Leah: And then, when you know, in the middle of the pandemic and stuff. It was like, Okay,  our daughter, we need to put her in kindergarten like, what are we gonna do? Cause  you know, we had our pod like in the summer of 2020.  But then it was like, Oh, my! It ran its course. It was like, what are we gonna do like we have to work. We now have our own business like, how is this gonna work? And we called around to the different schools and we knew  High Meadow because  when Peter was here with his son, he went there for a year, but they had a long waiting list. And it was like, Okay, she needs to go into some sort of school environment.

And we reached out to the Waldorf School in New Paltz and that time. It was like November 2020. I was like, as long as I can get her into a school like in September ’21. I’ll be happy. And they were like, we have availability. In January. It was like done! But it turned out, you know, it’s like we weren’t planning on that, but it turned out that the community there at the school as well has been  so amazing, so amazing, and so to have that combination of our local Rosendale community now that we’ve been here, you know, full time since 2020. It’s like. you know, Maya, David, their family. There’s another family also, with young kids who’s behind us in the Grandidiers, the French family who’s  in the White House off of the parking lot.  And they have 2 kids, you know. So between the 3 households that we’re able to provide safe environments for our kids. And then also, like the school community at the Waldorf in New Paltz, where there are families who are here in Rosendale, there are families in Accord, there’s another family on Main Street that goes to the school, Kerhonsen. of course, New Paltz. And then some folks from Kingston.  So yeah, that’s been  amazing.

Ruthie: That’s beautiful, especially for your daughter. And how does how has it been : with your work now that you’re here? Full time doing the production and everything? Is that is that going? 

Leah: Well, as long as I have Internet and phone,  it’s possible. Because it’s what we do is we? It’s not about doing local productions.  We represent a roster of like 8 projects or artists.

At the core of what we do, it’s like 2 fold. I sell our projects, our artists, to performing arts centers across the country  and organize their tours. And then 2 of the productions we produce.

So when that project is ready to go on tour, one of us has to go, either wherever the project’s rehearsing. Is it the city, wherever it might be. so, so much of it is, is planning and  selling. It is a lot of it is some travel, so the proximity, you know, to the city, to an airport is important, because it’s it’s traveling to different conferences. Sales conferences, traveling to rehearsals, traveling to meet a tour wherever it might be.  So that’s part of what we

Peter: yeah. And it’s for for me. I had to all change my pace. I was doing a lot of performing and teaching in the city which I had to make a conscious decision to sort of let go of most of it.  I  perform one of the tours that we produce.  And I go down to the city once a week. I run a Flamenco show down in the city that’s once a week. So that’s my likes. I get my city fix. But  we find ourselves going down city.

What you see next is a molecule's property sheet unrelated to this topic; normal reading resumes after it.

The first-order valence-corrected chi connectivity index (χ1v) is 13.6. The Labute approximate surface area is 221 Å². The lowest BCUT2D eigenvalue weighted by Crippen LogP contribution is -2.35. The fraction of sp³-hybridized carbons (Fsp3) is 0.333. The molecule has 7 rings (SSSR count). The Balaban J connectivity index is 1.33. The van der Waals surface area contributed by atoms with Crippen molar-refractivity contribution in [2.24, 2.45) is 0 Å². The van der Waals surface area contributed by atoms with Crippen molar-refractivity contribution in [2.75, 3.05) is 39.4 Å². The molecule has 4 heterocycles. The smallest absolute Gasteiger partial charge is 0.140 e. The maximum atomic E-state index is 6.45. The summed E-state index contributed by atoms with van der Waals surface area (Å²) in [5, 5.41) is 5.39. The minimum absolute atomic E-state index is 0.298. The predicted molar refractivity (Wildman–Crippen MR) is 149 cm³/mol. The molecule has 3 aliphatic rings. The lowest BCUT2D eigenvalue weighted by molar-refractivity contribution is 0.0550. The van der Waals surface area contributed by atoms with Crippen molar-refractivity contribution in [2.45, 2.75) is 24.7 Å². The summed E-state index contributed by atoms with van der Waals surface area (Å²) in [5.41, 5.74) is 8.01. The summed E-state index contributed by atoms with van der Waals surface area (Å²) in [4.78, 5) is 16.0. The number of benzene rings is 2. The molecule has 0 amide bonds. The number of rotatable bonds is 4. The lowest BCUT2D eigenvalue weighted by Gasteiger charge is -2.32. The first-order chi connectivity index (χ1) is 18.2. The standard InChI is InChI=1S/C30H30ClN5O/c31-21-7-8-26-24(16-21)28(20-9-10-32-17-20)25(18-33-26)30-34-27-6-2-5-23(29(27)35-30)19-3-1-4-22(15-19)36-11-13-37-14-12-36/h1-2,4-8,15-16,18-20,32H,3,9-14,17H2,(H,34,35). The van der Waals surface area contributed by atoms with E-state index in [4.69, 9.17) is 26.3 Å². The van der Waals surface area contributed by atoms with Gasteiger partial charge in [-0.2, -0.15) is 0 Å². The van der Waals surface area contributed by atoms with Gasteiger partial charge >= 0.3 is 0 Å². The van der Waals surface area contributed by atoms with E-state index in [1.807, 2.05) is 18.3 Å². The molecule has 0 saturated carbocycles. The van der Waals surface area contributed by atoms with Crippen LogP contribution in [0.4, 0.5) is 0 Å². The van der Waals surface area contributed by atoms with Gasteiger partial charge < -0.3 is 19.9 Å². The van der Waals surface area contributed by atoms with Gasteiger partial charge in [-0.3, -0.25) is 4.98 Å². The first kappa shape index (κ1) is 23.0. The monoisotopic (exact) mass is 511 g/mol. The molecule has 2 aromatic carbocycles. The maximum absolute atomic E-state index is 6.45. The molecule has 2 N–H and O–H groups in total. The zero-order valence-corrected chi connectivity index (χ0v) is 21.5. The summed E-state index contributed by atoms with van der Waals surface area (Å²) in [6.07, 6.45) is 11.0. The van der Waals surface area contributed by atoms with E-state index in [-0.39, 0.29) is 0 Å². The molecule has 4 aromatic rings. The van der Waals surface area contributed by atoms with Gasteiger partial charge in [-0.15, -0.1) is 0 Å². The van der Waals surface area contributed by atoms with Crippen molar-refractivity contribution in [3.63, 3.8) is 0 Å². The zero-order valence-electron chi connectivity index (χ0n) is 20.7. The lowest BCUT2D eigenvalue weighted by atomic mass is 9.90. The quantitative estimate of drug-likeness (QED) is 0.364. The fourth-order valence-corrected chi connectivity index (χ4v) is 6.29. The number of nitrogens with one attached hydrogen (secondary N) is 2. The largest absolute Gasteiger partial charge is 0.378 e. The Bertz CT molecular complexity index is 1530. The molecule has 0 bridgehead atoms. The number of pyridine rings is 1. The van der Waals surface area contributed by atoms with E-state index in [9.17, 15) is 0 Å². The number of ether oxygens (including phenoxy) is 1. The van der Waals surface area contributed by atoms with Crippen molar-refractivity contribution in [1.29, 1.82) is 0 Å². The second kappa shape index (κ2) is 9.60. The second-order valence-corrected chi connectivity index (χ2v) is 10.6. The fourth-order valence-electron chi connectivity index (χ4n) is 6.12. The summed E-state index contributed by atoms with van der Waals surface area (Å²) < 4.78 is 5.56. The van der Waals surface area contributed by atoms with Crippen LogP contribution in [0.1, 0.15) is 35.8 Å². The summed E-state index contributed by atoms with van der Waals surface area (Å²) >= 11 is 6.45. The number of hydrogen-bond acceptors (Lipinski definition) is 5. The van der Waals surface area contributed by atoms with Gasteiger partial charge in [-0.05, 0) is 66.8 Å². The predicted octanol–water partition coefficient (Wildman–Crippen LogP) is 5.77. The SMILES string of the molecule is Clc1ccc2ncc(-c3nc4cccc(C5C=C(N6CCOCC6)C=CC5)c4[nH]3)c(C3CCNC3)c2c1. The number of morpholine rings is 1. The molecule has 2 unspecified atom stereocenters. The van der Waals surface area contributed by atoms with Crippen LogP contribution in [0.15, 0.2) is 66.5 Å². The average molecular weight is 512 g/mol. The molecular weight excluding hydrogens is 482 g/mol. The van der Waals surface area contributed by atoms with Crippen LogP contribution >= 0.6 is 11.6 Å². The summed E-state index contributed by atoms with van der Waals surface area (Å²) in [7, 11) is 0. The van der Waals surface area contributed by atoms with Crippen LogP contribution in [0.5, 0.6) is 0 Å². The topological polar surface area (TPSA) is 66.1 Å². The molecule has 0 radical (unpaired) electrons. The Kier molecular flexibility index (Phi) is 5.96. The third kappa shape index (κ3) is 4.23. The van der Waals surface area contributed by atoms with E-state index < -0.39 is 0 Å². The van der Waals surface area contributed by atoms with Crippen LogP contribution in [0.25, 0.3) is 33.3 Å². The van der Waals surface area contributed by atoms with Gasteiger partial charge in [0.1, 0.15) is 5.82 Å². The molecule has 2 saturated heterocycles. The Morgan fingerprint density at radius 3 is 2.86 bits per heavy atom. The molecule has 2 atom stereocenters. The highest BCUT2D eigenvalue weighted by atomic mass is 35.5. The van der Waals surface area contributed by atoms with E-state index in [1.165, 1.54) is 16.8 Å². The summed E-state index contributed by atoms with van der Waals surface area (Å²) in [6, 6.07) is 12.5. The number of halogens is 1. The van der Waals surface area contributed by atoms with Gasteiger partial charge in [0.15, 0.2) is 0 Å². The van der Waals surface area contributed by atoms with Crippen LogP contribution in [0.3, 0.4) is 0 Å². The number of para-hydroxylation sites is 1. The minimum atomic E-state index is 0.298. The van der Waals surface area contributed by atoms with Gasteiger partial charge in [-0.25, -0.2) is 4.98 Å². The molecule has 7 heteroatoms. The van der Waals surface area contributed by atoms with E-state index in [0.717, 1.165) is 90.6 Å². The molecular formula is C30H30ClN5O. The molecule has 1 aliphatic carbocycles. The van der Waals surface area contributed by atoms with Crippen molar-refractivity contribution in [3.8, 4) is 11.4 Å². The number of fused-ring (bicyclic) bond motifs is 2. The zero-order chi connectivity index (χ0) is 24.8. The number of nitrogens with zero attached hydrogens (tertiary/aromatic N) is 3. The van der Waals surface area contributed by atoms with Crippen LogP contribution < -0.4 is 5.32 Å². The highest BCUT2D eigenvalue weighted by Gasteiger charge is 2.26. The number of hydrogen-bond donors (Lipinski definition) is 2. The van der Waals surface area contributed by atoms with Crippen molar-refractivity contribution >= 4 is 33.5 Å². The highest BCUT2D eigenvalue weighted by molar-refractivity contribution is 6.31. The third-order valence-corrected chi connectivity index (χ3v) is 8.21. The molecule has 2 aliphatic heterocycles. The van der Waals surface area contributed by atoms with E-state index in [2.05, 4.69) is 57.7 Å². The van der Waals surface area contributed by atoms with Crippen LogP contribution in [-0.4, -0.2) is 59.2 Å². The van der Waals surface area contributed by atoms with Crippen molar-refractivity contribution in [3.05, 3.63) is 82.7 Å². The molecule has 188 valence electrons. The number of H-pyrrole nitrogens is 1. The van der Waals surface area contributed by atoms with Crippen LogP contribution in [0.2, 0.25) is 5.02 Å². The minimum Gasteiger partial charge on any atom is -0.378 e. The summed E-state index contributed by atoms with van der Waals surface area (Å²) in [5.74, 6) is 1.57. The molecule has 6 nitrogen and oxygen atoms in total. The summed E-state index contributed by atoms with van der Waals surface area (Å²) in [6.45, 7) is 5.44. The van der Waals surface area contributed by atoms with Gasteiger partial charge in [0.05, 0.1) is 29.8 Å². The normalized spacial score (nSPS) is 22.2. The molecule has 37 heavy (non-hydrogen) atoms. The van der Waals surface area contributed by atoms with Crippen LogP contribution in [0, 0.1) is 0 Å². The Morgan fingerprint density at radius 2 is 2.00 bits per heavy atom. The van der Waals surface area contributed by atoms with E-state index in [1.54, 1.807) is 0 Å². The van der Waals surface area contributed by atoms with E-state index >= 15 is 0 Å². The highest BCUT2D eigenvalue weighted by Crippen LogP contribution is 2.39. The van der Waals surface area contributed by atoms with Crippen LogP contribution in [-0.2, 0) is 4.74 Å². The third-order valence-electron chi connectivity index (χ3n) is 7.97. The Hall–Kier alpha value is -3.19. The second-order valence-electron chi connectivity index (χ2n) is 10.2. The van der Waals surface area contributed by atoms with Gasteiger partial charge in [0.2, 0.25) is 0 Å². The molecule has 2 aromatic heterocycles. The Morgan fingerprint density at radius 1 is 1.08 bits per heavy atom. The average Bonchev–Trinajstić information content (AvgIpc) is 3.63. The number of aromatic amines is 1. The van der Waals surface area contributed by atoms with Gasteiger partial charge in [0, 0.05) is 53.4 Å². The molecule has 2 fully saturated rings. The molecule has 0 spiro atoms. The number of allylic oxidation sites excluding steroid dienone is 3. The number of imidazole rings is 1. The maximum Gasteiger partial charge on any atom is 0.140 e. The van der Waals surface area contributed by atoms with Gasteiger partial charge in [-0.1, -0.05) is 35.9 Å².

Leah: I mean, you go down more than I go down more than you do. Yeah,

Peter: less and less. We usually drive it down. Go to the airport.

Ruthie: do you still have a home down there, or is that over?

Peter: we sold it in AUgust of ’21

Ruthie: Cool!

Ruthie: And so when you guys are here in Rosendale, just not working, besides the mountain and everything, what kind of things do you do with the community, or just for fun?

Leah: we like to go, in the fall like just seasonally, like the orchards, you know. Westland orchard. Stone Ridge orchard.  The rail trail.

Peter: Yeah, I’m a cyclist I’m up on Joppenburgh every day, with my dog, with our dog.

We were happy that Darling’s opened up. That was that was a good one. That’s a nice place to hang. We go, I mean, it’s like, you know, we go to the Santa Fe like probably once a month.  And the Cheese shop is just, you know, it’s great to be able to go get a cup of coffee, or just get out. Clear your head. you know. Meet with somebody at the Cheese shop, and just have a a cool lunch and carry on with your day.

Peter: We’d like to see more businesses on Main Street. You know one of the questions here,  and we’re kind of like mixing things up, I know. But since we’re just in the sort of conversational flow I just. I wish that the town would support businesses more and have some type of plan because we’ve seen businesses attempted and then shot down. 

Leah: Yeah.

Peter: And a lot of this, I understand the parking situation. On Madeline, that little coffee shop that was gonna happen, at the old Market Market. Yeah, like that. They were gonna do something, and then it was parking. Well, how did Market Markets, or how did how did they like? I don’t understand. And then there was this like juice spot that was like a grab and go spot.